As the mother of two little girls, the pressure of Halloween sometimes feels unbearable. Especially when one of them has a birthday in the half-term holidays and you live in a tourist destination and every attraction in town decides to clothe itself in ghosts, ghouls and cobwebs for her entire birthday week. Honestly, it feels like you can’t even step foot inside a supermarket or a restaurant without being confronted by Scream masks and giant Frankenstein hands.
And the pressure mounts. Friends are dressing up and going out and banging on doors and why can’t we go Mum?
It’s a divisive subject – some see it as nothing more than harmless fun, others would argue that it is much more sinister than that; the thin end of the wedge of occultism, the subsuming and normalisation of the dark arts into our everyday lives and culture. I could tell you stories of growing up in a place where witchcraft was real and more than one girl walked through the doors of our church traumatised by rituals that no young eyes should have to see.
But for now – for me – it comes down to nothing more complicated than time. I only have so many hours in the day and so many thoughts inside my head and so I want those hours and those thoughts to be spent on the good stuff. The Bible puts it like this:
“Whatever is true, whatever is noble, whatever is right, whatever is pure, whatever is lovely, whatever is admirable—if anything is excellent or praiseworthy—think about such things.” (Phillippians 4:8)
My girls – like me – are sensitive souls. Sponges whose internal emotions are easily affected by the things they see, watch, feel, listen to in the world around them. On a purely practical level, a good night’s sleep in our house is much aided by an absence of scary TV. This isn’t rocket science, the Bible tells us that our eyes are the windows to our souls, the lamp to our bodies. We might not like to admit it, but the stuff we put in makes us who we are.
So for us – above the complicated theological arguments and shouts of bah humbug (depending on what camp you fall into) – I will tell you that Halloween simply doesn’t fit with our family culture. Dressing up and banging on doors in the dark and demanding sweets doesn’t fit with helping your neighbours, caring about the elderly, being polite, not expecting just ‘cos you’ve asked for it. At no other time would I encourage my children to go out and knock on stranger’s doors. At no other time would we as society condone something that we know often traumatises the elderly and frail within our towns and villages.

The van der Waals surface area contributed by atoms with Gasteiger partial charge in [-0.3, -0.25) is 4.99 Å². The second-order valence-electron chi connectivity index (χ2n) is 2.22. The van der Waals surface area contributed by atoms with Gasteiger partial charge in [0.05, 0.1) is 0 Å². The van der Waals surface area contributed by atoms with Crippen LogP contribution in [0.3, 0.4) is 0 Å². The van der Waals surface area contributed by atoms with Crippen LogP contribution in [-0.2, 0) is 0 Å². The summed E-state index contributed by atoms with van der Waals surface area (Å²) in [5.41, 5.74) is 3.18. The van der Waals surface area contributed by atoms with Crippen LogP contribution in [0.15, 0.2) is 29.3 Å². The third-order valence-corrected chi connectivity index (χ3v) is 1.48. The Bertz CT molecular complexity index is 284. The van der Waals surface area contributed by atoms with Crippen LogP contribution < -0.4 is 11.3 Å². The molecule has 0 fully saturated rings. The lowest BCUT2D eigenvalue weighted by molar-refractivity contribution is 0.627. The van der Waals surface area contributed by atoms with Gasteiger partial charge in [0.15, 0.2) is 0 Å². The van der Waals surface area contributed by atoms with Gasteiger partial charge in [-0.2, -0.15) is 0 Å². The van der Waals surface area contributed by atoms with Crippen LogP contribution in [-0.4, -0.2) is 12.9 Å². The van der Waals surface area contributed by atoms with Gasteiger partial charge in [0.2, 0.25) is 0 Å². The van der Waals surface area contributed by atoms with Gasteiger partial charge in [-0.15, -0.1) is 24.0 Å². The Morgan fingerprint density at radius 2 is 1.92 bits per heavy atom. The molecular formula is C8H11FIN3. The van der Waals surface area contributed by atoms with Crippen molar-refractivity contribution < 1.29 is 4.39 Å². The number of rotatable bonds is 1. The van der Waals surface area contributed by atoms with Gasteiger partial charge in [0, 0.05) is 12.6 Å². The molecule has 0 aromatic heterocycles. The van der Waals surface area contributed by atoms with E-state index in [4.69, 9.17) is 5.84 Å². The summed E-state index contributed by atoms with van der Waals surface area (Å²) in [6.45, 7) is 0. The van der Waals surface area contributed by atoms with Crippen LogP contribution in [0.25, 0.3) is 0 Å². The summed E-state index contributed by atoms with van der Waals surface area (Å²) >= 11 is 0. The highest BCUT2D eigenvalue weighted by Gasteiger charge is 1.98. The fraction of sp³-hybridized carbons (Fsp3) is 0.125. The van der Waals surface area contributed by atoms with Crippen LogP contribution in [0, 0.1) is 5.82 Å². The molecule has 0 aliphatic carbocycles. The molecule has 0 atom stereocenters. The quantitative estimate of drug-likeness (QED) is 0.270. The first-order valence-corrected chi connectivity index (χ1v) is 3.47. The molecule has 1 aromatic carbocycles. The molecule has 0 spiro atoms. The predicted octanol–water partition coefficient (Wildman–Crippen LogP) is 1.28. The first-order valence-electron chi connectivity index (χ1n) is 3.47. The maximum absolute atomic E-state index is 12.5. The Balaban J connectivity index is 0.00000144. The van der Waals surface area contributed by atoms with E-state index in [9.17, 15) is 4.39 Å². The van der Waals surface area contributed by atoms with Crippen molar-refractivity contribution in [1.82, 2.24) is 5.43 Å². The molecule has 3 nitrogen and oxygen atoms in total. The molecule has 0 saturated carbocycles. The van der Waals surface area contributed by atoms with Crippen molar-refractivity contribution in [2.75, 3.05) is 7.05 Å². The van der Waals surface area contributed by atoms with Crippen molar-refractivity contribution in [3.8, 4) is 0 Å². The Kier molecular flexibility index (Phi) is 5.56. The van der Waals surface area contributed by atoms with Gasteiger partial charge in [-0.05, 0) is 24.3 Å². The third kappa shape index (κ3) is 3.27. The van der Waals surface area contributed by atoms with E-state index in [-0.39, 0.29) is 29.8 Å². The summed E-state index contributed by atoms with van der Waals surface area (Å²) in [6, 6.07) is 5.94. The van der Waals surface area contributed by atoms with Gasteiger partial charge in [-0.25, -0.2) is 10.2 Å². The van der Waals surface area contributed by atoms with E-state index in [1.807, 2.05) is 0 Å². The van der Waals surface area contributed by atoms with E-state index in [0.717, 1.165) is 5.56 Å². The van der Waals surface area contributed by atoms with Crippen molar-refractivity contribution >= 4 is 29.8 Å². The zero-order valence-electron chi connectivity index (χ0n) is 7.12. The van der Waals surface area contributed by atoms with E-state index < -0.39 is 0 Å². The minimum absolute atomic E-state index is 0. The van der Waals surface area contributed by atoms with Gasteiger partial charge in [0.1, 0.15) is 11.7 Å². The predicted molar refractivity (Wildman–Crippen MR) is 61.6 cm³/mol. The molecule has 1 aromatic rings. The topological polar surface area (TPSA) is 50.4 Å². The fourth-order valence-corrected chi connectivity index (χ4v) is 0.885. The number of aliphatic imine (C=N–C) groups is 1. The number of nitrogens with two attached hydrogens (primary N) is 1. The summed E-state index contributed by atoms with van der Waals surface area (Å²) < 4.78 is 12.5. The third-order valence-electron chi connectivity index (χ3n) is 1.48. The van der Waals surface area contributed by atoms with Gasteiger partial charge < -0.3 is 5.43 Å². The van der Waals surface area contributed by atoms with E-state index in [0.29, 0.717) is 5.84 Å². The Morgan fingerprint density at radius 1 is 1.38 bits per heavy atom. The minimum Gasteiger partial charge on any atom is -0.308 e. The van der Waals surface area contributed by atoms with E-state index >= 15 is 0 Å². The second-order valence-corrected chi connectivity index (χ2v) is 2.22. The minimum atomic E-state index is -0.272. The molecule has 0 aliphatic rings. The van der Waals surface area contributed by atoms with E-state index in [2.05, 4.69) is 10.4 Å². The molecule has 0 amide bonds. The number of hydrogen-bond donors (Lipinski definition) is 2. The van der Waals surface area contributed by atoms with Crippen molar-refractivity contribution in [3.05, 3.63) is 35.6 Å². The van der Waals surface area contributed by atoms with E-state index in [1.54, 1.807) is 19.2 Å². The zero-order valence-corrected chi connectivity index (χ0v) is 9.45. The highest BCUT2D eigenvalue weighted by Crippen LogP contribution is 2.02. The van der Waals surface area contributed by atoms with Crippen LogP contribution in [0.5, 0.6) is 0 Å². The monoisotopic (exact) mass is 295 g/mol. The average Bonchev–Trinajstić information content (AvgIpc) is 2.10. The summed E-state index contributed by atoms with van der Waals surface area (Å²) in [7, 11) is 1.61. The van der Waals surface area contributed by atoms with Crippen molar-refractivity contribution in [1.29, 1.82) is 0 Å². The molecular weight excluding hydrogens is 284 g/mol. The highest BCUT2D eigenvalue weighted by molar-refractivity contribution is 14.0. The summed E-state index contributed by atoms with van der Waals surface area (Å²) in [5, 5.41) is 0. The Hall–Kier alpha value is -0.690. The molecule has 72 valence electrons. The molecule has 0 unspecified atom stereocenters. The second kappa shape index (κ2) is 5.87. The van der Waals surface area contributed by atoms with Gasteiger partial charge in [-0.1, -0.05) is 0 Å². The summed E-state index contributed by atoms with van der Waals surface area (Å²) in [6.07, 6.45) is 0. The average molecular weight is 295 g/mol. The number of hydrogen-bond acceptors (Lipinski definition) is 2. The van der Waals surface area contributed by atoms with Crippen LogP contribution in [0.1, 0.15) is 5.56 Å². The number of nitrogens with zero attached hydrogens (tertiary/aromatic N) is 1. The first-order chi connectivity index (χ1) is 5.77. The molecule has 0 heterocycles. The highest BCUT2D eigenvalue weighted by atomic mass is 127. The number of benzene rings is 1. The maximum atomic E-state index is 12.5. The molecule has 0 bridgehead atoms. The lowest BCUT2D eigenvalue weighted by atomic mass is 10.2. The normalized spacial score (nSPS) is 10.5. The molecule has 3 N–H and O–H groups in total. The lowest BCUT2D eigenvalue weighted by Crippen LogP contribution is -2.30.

So what do you do when Halloween isn’t something your family do? When the Bible tells you to think about whatever is pure and lovely and admirable and praiseworthy and it’s hard to love Jesus Mummy when my friends want me to go trick or treating…
When every email and advert I see wishes me a ‘Happy Halloween’ and what does that mean even?
I heard some-one say once that if your children’s heart strings are being tugged by the things of this world, you need to give them a better story.
So that’s what we try and do at Halloween in our house.
The pumpkin that arrives in our veg box is carved, but with a heart and a cross in it. And the light of the world breaks in and it spreads and chases away the darkness in my soul, the darkness that threatens to consume all of us every now and again.
And friends come and pulled pork is eaten and games are played with sweets on flour mountains and doughnuts on strings. And sparklers fizz a bright path through the night sky. Because the one who first loved us loves it when we laugh and love with one another.
I’d love to hear your ideas for what you do as an alternative to Halloween. Leave your comments below….